When you have kids, you know that being a parent is the most rewarding and important job you’ll ever have. It’s also the most difficult. However, while the memory of sleepless nights with a newborn or sky-rending toddler tantrums can cause you to break out into a cold sweat, it probably wasn’t until your kid became a teenager that you truly learned just how hard parenting can be.
No matter how challenging, though, a parent never stops fighting for their child, even when the child has entered the terrible teens — the only difference is the tactics you might use. In fact, it is possible to advocate for your adolescent child without undermining their emerging independence or overstepping their boundaries.
One of the hardest things about being the parent of a teenager is recognizing how rapidly, and how much, they are growing up. Chances are, when you look at them, you still see the tiny baby who needed you to make all their decisions and fight all their battles for them.
The reality, though, is that by the time your child enters their teen years, they’ve already done a lot of living, and they need the freedom to use those life experiences to build a new identity, to begin making the transition into responsible adulthood.
What that means is that, in a lot of cases, one of the best ways to advocate for your teenager is not to advocate for them at all or, at least, not to take the lead in this. Instead, your best role will likely be that of the guide on the side. Advise them. Support them. But, above all, let them take charge and figure things out for themselves.
When you do this, you’re going to be teaching a lot of critical life lessons at once. In much the same way that you helped them learn to be more independent when they were young, enabling your teen to take control when they’re facing an obstacle or they’ve made a mistake helps them to develop the essential character traits they’ll need for the next stage of their development: adulthood. They’ll learn self-confidence, competence, and accountability.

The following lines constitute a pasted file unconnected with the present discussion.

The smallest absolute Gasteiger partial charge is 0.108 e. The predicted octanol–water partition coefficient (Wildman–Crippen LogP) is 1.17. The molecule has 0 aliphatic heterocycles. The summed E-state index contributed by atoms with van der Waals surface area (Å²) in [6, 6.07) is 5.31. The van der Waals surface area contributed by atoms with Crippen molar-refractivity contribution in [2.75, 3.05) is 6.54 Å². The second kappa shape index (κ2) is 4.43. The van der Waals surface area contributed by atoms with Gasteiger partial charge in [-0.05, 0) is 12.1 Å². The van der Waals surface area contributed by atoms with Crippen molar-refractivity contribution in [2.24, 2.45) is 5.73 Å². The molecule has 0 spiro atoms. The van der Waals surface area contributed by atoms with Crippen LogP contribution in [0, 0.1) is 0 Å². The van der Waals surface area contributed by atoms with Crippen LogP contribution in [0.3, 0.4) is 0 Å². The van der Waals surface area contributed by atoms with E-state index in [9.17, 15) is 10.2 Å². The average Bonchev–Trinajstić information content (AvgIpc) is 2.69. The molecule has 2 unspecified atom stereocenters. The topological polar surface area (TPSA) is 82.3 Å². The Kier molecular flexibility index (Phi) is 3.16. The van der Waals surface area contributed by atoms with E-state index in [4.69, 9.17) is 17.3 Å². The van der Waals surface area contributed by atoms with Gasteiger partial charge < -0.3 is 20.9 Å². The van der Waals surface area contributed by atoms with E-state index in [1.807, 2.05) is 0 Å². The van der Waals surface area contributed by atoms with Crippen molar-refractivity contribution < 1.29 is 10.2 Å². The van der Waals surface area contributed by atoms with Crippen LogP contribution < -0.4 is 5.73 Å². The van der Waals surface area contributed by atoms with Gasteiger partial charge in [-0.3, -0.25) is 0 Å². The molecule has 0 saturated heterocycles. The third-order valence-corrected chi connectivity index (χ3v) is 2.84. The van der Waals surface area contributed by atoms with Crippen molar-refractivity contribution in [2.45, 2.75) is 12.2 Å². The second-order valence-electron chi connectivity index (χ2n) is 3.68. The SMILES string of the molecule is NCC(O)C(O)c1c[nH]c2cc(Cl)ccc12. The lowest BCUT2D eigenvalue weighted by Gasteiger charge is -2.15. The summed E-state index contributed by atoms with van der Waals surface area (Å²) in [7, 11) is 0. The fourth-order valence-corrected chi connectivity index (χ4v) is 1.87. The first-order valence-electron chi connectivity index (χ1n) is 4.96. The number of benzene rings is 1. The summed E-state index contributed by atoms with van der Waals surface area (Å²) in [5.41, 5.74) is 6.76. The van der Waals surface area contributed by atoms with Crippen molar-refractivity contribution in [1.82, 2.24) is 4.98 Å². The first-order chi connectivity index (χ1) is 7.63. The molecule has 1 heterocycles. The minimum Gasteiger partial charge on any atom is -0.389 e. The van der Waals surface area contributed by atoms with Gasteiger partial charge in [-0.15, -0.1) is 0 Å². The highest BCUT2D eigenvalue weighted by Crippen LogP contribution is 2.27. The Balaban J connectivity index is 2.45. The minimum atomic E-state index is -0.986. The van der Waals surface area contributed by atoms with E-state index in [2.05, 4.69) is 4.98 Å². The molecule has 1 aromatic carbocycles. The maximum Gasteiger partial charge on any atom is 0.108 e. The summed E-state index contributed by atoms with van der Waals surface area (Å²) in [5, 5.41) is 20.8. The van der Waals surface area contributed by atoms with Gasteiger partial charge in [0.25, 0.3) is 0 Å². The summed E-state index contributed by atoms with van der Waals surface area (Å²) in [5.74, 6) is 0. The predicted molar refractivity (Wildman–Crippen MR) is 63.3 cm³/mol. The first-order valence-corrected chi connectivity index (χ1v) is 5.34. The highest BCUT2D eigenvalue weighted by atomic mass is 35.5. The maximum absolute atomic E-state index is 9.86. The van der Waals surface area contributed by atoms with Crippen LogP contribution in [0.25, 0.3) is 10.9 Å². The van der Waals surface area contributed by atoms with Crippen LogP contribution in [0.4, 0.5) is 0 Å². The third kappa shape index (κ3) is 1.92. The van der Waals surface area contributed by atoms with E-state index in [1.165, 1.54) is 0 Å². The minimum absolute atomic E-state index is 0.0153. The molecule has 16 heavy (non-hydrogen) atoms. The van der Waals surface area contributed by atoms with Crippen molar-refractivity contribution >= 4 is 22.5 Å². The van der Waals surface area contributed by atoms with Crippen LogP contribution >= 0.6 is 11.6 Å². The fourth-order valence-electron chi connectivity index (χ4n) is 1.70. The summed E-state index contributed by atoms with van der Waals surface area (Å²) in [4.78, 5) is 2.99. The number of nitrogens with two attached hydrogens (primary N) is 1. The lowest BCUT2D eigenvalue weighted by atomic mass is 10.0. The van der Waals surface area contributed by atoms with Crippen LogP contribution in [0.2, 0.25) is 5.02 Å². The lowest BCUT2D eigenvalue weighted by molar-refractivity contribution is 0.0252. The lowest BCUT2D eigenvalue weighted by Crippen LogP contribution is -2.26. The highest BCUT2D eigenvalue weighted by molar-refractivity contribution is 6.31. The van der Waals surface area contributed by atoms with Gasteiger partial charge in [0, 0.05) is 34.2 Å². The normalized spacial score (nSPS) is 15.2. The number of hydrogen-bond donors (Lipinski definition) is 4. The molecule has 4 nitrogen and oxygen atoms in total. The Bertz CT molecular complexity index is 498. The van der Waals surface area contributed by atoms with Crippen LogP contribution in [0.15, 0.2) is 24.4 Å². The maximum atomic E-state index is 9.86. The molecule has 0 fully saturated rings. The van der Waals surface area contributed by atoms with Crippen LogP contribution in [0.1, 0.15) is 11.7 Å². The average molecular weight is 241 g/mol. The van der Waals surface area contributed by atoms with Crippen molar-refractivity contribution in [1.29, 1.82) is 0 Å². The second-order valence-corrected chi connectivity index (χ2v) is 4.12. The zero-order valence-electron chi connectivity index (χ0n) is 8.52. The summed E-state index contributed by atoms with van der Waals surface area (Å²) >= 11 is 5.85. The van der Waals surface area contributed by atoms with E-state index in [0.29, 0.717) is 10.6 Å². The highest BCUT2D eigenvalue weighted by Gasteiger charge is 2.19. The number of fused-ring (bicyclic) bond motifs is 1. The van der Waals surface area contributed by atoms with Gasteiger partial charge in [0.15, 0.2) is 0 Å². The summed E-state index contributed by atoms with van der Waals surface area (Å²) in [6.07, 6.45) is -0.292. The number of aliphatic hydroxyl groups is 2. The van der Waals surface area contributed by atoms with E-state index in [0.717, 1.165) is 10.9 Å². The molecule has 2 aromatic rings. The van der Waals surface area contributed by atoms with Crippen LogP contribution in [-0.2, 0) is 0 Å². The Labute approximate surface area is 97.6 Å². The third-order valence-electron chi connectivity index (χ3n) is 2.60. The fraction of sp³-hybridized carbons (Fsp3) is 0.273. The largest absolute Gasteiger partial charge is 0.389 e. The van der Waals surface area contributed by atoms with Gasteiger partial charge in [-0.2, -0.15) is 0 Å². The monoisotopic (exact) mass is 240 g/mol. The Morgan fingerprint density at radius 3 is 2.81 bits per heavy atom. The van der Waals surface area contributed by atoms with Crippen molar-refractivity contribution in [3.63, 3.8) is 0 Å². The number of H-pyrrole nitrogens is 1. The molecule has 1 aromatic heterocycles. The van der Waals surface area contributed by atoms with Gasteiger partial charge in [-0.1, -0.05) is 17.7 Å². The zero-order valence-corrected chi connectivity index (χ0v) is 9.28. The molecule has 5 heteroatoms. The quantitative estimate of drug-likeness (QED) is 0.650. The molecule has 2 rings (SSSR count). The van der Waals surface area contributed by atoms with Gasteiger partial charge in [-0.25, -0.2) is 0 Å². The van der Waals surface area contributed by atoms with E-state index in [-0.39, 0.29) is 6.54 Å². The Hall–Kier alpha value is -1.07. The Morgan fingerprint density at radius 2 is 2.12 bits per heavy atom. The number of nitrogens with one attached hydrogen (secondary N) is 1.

Of course, by serving as an advisor and supporter, they’ll also be reminded of another important truth — that no matter how old they get, you will always be there with a shoulder to lean on, a backbone to shore them up, and a word to guide them.
When your teenager needs some support, often one of the best things you can do is not to talk but rather to listen. No one knows better than a parent that today’s teenagers face challenges that the children of previous generations simply cannot fathom.
For example, while substance abuse is by no means unique to the rising generation, the prevalence is profound and the risk to our youth is great. This means that you need to start having some potentially difficult conversations about drugs and alcohol early on.
Above all, you’ll need to keep those dialogues flowing throughout your child’s adolescence, even when it seems that they have a handle on things and maybe are beyond the danger zone. Even your college-aged children will benefit from the ability to speak candidly about these very real issues with the people who love them most in the world.
In addition to dialoguing with your teen about physical threats, such as drugs and alcohol, it’s also important to open the lines of communication about skills they’ll need to succeed in life. One of the most important ongoing conversations to have with your kid is in the domain of finances.
Strangely, money management is a lesson that is often disregarded in both homes and schools alike, and yet it’s among the most impactful for your child’s future. So make sure that you’re advocating for your child’s future security by teaching them to be financially savvy, from making a budget and balancing a checkbook to saving and investing for the future.
Today’s adolescents have a lot to deal with. They’ve come of age during the era of social media, a reality that has taken a profound toll on the mental health of our kids. From cyberbullying to body image issues, the ubiquity of social media has had a deep and often highly detrimental impact on our children’s psychological wellbeing.
As if that weren’t enough, though, today’s teens have also had to face their formative years under the shadow of the worst public health crisis in modern history. That means that our kids have missed out on important developmental milestones. They’ve been isolated. They’ve lost the all-importance sense of security and normalcy that kids need to thrive and grow.
With this in mind, another powerful way to advocate for your teen is to role model practices that prioritize and nurture mental health. Take up yoga or start meditating and invite your child to join in. Similarly, if you or your child need a bit of extra support, then encourage your child to seek the help of a professional or let them know if you are seeking care yourself.
After all, you are your child’s best role model, no matter how old they are. If they see you taking care of your mental health, they’re far more likely to follow suit.
Being the parent of a teen is not easy, but it is possible to continue to advocate for your child, even as they grow up. It just takes a bit of strategy, from allowing them to take the lead to engaging in dialogue with them, and role modeling for them.